Consequences of Euler s Formula

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1 Consequences of Euler s Formula Theorem 1 If G is a connected planar graph with V, then 2F E V 6 Proof Let G be planar and connected, with or more vertices Case 1 Suppose that G has a face bounded by fewer than edges, in this case since V, G must be the path graph P and here V =, E = 2, F = 1, so that 2 F = 2, and V 6 =, so that 2F E V 6 Case 2 Suppose that every face of G is bounded by or more edges, numbering the faces of G from 1 to F, we have # of edges bounding face 1 # of edges bounding face 2 # of edges bounding face F and adding these inequalities, we have F D = # of edges bounding face f Since each face is bounded by at least 2 edges, we must have D 2E, so that F 2E, that is, 2 F E

2 To obtain the other inequality, we have F 2 E, and adding V E to both sides of this inequality, we have V E + F 2 E + V E = V 1 E, and from Euler s formula we have so that 2 = V E + F V 1 E, E V 6 Note In this theorem, we need V, since there are only two planar and connected graphs with V <, namely, K 1 and K 2, and the theorem is false for both of them Also, the theorem is false for multigraphs, for example the multigraph below has V =, E = 4, F =, and 4 = E V 6 = 9 6 = Example 2 The graph K 5 is not planar Proof Suppose that K 5 is a planar graph, then V = 5, E = ( 5 2) = 10, so that which is a contradiction Therefore K 5 is nonplanar E = 10 > 9 = 15 6 = V 6, Theorem If G is a connected planar graph with V, and G is triangle free, then 2F E 2V 4 Proof Let G be a connected planar graph with V, such that G is triangle free Case 1 Suppose G has a face bounded by fewer than four edges, then G must be one of the graphs below P P4 T 4 and the theorem holds for all three of these graphs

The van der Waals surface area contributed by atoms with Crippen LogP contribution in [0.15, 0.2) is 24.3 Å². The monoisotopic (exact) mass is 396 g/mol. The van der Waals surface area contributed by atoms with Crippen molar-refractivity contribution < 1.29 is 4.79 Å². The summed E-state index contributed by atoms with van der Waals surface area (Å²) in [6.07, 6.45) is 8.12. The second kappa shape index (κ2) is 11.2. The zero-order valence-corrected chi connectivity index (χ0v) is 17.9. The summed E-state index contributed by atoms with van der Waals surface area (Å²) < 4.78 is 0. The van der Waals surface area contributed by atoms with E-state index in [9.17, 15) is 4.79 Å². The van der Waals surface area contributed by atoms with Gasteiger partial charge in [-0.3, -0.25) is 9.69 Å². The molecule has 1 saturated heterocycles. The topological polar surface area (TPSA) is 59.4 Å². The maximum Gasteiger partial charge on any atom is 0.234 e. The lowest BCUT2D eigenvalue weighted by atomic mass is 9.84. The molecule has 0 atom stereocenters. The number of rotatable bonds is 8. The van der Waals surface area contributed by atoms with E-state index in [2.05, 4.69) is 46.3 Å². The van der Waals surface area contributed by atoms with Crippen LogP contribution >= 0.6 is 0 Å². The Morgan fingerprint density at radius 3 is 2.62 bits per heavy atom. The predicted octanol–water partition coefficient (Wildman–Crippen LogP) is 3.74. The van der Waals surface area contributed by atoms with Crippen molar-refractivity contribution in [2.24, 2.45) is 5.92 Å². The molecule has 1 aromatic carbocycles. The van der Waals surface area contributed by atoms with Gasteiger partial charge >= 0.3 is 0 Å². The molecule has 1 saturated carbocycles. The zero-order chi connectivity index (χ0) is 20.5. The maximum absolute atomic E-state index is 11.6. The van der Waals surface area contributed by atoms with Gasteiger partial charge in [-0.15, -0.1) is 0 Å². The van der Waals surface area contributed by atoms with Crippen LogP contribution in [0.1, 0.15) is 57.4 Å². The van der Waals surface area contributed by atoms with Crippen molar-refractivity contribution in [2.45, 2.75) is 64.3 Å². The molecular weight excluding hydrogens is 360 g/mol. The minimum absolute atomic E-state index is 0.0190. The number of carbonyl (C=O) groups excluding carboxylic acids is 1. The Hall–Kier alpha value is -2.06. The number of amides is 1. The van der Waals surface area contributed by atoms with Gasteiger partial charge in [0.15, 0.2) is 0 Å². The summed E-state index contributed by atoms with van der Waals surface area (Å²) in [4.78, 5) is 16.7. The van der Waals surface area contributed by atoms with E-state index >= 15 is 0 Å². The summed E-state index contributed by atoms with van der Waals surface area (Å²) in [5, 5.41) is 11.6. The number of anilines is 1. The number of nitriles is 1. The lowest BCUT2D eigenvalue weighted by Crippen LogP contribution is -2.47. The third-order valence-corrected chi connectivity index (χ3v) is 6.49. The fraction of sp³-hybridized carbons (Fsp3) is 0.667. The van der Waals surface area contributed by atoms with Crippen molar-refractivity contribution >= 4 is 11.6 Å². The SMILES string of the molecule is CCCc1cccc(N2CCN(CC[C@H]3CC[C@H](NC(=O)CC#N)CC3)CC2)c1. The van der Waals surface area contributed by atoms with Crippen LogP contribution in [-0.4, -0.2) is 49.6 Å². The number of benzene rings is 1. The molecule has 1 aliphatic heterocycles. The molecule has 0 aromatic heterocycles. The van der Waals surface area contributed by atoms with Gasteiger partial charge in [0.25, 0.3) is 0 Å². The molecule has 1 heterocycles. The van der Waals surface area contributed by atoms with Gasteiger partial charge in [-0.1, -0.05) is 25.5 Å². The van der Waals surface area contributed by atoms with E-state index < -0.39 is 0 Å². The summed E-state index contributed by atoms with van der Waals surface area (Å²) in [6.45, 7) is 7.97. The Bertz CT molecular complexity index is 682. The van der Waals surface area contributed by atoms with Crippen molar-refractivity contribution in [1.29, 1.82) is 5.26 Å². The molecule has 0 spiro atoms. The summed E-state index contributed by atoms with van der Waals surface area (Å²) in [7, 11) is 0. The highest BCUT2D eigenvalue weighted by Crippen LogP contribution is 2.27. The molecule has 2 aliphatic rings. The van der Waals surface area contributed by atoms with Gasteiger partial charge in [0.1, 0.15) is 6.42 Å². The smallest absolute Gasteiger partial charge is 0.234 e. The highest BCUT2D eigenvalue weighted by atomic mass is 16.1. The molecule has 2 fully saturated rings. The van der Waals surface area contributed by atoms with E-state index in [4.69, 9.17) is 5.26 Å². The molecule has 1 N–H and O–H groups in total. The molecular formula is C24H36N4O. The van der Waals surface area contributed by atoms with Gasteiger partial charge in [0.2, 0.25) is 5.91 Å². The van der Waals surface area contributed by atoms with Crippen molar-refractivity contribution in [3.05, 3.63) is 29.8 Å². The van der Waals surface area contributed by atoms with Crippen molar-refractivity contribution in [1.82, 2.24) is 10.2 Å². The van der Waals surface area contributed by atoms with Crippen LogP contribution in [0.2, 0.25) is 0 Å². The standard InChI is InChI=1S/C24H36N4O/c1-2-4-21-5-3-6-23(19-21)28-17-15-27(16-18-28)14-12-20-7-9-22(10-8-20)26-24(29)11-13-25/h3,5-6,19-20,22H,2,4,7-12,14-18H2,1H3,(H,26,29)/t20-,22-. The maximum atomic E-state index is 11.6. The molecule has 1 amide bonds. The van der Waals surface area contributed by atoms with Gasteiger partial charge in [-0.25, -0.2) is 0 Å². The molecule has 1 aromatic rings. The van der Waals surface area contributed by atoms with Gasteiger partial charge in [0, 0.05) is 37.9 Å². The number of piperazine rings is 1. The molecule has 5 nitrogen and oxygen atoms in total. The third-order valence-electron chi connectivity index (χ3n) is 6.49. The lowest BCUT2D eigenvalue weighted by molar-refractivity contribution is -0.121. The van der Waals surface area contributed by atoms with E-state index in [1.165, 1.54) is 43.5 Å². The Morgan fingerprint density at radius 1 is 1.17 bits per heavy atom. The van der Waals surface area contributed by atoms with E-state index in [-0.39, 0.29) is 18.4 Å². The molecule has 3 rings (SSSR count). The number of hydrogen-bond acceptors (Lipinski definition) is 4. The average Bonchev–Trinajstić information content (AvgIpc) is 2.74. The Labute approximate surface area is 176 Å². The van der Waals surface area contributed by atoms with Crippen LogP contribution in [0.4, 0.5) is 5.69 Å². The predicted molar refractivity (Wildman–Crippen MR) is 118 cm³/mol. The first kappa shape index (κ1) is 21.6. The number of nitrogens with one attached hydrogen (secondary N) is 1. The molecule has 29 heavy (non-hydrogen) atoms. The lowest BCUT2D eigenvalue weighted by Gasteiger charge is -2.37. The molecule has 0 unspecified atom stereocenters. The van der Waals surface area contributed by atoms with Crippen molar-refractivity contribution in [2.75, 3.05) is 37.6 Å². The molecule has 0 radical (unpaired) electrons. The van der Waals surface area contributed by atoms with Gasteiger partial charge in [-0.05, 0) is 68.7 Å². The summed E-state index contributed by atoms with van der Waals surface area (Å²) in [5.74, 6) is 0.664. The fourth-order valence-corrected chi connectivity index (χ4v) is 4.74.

3 Case 2 Suppose that every face of G is bounded by four or more edges, then we have 4 # of edges bounding face 1 4 # of edges bounding face 2 4 # of edges bounding face F and adding these inequalities, we have 4F D = # of edges bounding face f Since each face is bounded by at least 2 edges, we must have D 2E, so that 4F 2E, that is, F 1 2 E From Euler s formula, that is, Therefore, 2 = V E + F V E E = V 1 2 E, E 2V 4 2F E 2V 4 Example 4 K, is nonplanar Proof Note that the graph K, is connected and has no triangles, K, and assuming that K, is planar, the previous theorem implies that E = 9 8 = = 2V 4, which is a contradiction Therefore K, is nonplanar

4 Corollary 5 If G is a planar graph, then G has vertex of degree less than or equal to 5 Proof We may assume that G is connected, otherwise just work with the connected components Suppose that every vertex v of G has degree deg(v) 6, numbering the vertices of G from 1 to V, we have 6 deg(1) 6 deg(2) 6 deg(v ), and adding these inequalities, from the parity theorem we have 6V so that V E From Theorem 1 we have V deg(v) = 2E, V E V 6, which is a contrdiction Therefore, G has at least one vertex of degree less than or equal to 5 v=1 Exercise 6 Show that if G is a connected planar graph with less than 12 vertices then G has a vertex of degree at most 4 Hint Assume that every vertex has degree at least 5 to obtain a lower bound on E, then use the upper bound in Theorem 1 to show that V 12 Theorem 7 Let G be a connected planar graph with V vertices and E edges such that in a plane drawing of G every face has at least five edges on its boundary, then E 5V 10 Proof Euler s polyhedral formula for a plane drawing of a connected planar graph having V vertices, E edges, and F faces, is given by V E + F = 2 Let G be a connected planar graph with V vertices and E edges such that in a plane drawing of G every face has at least five edges on its boundary If we number the faces from 1 to F, then we can say 5 # of edges bounding face 1 5 # of edges bounding face 2 5 # of edges bounding face F so that 5F # of edges bounding face f

5 On the other hand, each edge bounds exactly two different faces, so the sum is equal to 2E, since each edge would be counted exactly twice, once for each of the two faces it borders, so we have 5F # of edges bounding face f = 2E From Euler s polyhedral formula F = E V + 2, so that 5F = 5E 5V E, that is, E 5V 10 Example 8 The Petersen graph P shown below is nonplanar Proof Note that the smallest cycle in P has length 5, so that if P were a planar graph then each face would be bounded by a least 5 edges, so we may apply the result in the previous theorem Now, P has V = 10 vertices and E = 15 edges, so if P were a planar graph, then we would have which is a contradiction Therefore, P is nonplanar 15 = = ,

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